Dr Tim Summers
Senior Consulting Fellow, Asia Programme (based in Hong Kong)
EU member states should consult more closely on China, but do not always need to speak with a single voice.
European Union foreign policy chief Federica Mogherini meets with Chinese Foreign Minister Wang Yi in Beijing on 6 May 2015 as part of a two-day annual strategic dialogue. Photo by Getty Images.European Union foreign policy chief Federica Mogherini meets with Chinese Foreign Minister Wang Yi in Beijing on 6 May 2015 as part of a two-day annual strategic dialogue. Photo by Getty Images.

The lack of EU coordination over the announcement of applications to join the Chinese-led Asian Infrastructure Investment Bank (AIIB) in March highlighted again the long-standing difficulty the EU has in finding a single voice to deal with China. A united front is less important than is commonly thought, but greater consultation and communication should be a priority to avoid strategic European interests being sacrificed to short-term national gain.

As an ideal, a unified China policy makes sense and, as analysts have pointed out, it would give the EU more clout. But it is simply unrealistic given current EU internal dynamics, and the starting point for European policy makers should be to admit this. Otherwise, Europe will only ever operate in two modes when it comes to China: unity where this is achievable, and a default mode of bilateral competition between member states. This latter scenario could become increasingly common. Europe's interests - and the longer-term interests of member states - may be better served by working out alternative mechanisms which lie between the two. 

Though China is clearly prioritizing relations with the US and its Asian neighbours, the frequency of recent high-level interactions suggests that Europe may again matter for Beijing more than the immediate post-2008 crisis decline in European authority might have suggested. This interest was symbolized by last year's visit to EU institutions by Xi Jinping, the first by a Chinese president.

With this mind, some say that Beijing finds the lack of a unified EU voice a problem and that it would prefer to have one point of contact, and others that China plays a cynical game of divide and rule between member states and EU institutions. Neither is on the mark. The March announcements by the UK and other European states of their applications to become founder members of the AIIB reflected a lack of EU coordination, not China trying to divide the EU. And while there are signs of Chinese efforts to encourage European unity on at least some issues, Beijing appears as capable of dealing with the complexity of EU decision-making processes as anyone.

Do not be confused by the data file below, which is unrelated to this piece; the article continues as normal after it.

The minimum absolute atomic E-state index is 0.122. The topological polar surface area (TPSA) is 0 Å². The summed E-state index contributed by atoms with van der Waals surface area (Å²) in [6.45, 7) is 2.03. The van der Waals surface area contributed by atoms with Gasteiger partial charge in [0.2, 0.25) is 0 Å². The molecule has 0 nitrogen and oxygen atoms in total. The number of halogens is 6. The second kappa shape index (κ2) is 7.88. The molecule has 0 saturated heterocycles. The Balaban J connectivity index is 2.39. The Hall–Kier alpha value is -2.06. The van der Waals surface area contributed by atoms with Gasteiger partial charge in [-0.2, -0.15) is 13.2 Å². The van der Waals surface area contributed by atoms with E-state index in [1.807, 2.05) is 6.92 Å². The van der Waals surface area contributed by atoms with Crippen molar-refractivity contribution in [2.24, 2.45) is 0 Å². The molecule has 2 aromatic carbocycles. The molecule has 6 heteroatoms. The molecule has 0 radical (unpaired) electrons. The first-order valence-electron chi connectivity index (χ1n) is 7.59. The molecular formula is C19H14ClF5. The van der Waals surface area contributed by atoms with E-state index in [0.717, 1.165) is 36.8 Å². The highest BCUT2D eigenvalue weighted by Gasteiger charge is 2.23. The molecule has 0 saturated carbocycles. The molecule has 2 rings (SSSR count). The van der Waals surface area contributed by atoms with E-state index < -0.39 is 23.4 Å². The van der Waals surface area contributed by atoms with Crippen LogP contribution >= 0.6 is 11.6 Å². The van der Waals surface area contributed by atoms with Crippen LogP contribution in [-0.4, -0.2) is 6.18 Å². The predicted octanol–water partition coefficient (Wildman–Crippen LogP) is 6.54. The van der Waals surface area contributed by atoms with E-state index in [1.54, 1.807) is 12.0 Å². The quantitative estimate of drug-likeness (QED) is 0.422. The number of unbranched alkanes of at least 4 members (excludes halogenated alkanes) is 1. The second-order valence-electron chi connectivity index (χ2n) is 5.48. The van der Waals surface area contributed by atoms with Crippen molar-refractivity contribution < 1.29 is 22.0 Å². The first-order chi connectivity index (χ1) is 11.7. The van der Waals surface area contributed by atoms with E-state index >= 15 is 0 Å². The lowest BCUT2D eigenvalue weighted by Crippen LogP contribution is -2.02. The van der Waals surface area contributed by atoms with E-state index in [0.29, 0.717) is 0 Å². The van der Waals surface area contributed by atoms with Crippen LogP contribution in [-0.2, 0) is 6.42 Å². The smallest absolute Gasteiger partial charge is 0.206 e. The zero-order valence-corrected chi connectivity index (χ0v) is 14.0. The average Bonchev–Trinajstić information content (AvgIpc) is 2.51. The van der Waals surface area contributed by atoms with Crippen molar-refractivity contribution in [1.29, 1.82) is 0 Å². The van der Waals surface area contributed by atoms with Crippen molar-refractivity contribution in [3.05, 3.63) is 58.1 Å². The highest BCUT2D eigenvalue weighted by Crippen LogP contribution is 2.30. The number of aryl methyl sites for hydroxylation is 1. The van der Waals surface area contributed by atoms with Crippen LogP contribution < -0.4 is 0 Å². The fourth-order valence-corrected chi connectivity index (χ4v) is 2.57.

A flexible approach to key issues

Looking forward, the EU and its member states will need flexibility and adaptability to respond to ongoing innovations in Chinese foreign policy and the shifting distribution of power. Even when common policy positions cannot be developed, greater communication and coordination than seen over the AIIB would at least help shape positions which go beyond default competition between member states. This approach should be applied to three current issues.

First, there is Xi's signature foreign policy initiative, the Silk Road-inspired 'one belt one road' land and maritime logistics and communication networks connecting Asia, Europe and Africa. Europe - at the western end of Eurasia - clearly figures in these. The geography of the vision makes it particularly relevant to Central Europe (the land routes, or 'belt') and the Mediterranean (maritime routes - confusingly, this is the 'road'). Given the importance of this vision in China’s current foreign policy, the responses of member states should be complemented by proactive discussion and consultation at the European level.

The second is the changing trade and investment agenda. The issues for Europe are how to deal with Chinese desire to use commerce to contribute to its domestic reform and economic upgrading, and the expected continued growth in Chinese investment into Europe. Such growth is increasingly likely to come from private and medium-sized enterprises rather than state-owned behemoths. The immediate priority for the EU is working towards the best deal possible in the EU-China bilateral investment treaty negotiation while reflecting the fact that investment promotion is carried out at the national level.

Third, the European response to AIIB was an example of where the interests of EU member states are actually broadly aligned, but diverged from the line taken by Washington. As China's rise creates more opportunities than threats for Europe, strategic tension with the US might feature more regularly, and greater discussion about the implications of this is needed within the EU, as well as in dialogue with the US.

There are differing dynamics across each of these issues, but on all it will be challenging for the EU to identify comprehensive common positions.  But in advance of the EU-China summit at the end of June, and following the first visit to Beijing by new EU foreign policy chief Federica Mogherini in early May, it is more important than ever that EU officials work out how to develop a nimbler and more focused policy towards China.

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